I have to admit that when I previously thought of cars I would like to see in my garage, a Buick never crossed my mind.
That was until last week when I had an opportunity to test drive the new 2010 Buick LaCrosse. The ride was smooth, its lines are sleek and this vehicle is loaded with the kind of technology that those of us who are hooked on electronics have come to expect.
First the stats: the 2010 LaCrosse is a six-speed automatic, all-wheel drive car with either a 3.0L direct injection or a 3.6L direct injection engines, rack and pinion steering, 4-wheel anti-lock brakes and Stabilitrak (stability enhancement system). General Motors estimates that it gets 17 miles per gallon in the city and 27 miles per gallon on the highway.
As a suburban mom, what matters to me is safety, the perks and who and what am I able to transport with me. While I did the test drive solo, I did check out the back seat, which offered plenty of room for my teen and her friends or my cronies. And an inspection of the trunk left me satisfied that I would be able to easily tote a week’s worth of groceries, vacation gear or all the luggage my family of three might care to carry for a weeklong getaway.
While I sat in the LaCrosse marveling at the sleek and cozy design of the console and cabin, I was pleased to know that dual-stage front and side impact airbags as well as head curtain airbags are standard with this car.
I was not able to test drive the vehicle under all the conditions that I would like: nighttime, highway, over neighborhood speed bumps in Stone Mountain, dodging other vehicles in the Wal-Mart parking lot in Decatur, etc., but for a quick drive around Atlantic Station I was able to surmise that it handles beautifully, has a solid and exceptionally quiet ride.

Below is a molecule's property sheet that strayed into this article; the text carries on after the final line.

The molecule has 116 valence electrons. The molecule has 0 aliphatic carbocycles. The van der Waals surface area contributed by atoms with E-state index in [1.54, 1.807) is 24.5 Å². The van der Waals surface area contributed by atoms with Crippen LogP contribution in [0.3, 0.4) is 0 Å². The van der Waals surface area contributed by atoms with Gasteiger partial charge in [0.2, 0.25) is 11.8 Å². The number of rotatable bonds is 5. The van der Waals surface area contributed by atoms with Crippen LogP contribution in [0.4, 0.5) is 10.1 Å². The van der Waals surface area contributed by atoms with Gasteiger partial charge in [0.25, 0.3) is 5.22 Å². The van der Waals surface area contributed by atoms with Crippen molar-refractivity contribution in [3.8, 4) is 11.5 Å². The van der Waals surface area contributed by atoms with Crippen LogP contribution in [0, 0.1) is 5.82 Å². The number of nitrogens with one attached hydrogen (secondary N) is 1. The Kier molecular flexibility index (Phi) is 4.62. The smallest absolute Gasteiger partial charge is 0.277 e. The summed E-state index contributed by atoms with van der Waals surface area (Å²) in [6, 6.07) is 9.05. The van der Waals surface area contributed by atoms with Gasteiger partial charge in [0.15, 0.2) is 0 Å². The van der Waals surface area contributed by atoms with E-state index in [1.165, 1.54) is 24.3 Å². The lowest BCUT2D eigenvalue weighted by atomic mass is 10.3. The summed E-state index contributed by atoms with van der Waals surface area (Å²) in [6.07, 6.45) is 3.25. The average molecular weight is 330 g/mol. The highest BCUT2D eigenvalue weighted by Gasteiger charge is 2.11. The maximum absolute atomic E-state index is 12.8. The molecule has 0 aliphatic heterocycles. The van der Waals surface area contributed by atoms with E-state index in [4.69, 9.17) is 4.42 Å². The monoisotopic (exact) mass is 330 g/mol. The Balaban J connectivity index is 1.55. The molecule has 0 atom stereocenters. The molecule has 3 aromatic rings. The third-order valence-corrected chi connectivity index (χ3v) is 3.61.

Three versions of the vehicle (CX, CXL and CXS) offer an array of standard and optional high-tech features, including a radar-equipped side blind zone sensing system (warning alert flashes on side view mirror), ultrasonic rear parking assist (beeps when vehicle’s rear is within eight feet of an object) and a rearview camera system. Other features include a DVD entertainment system, XM satellite radio, Bluetooth, OnStar and a navigation system. Buyers have six packages (comfort and convenience, luxury, entertainment, etc.) to choose from with an assortment of features.
I’m sure there’s a bit of a learning curve to adjust to all this technology. I needed some assistance from a Buick overseer to even get out of the parking lot as the LaCrosse I drove had remote keyless entry and remote push-button start that engaged with a tap of the brake. Who knew?
Fluid lines inside and out give the LaCrosse an appealing look from either vantage point. I found the ice blue ambient light, arcing lines and wood of the interior console of the model I drove most appealing. In the short time I was at the wheel, I couldn’t find a fault.
The price for the LaCrosse begins at $27,085 for the CX, $29,645 for the CXL and $33,015 for the CXS.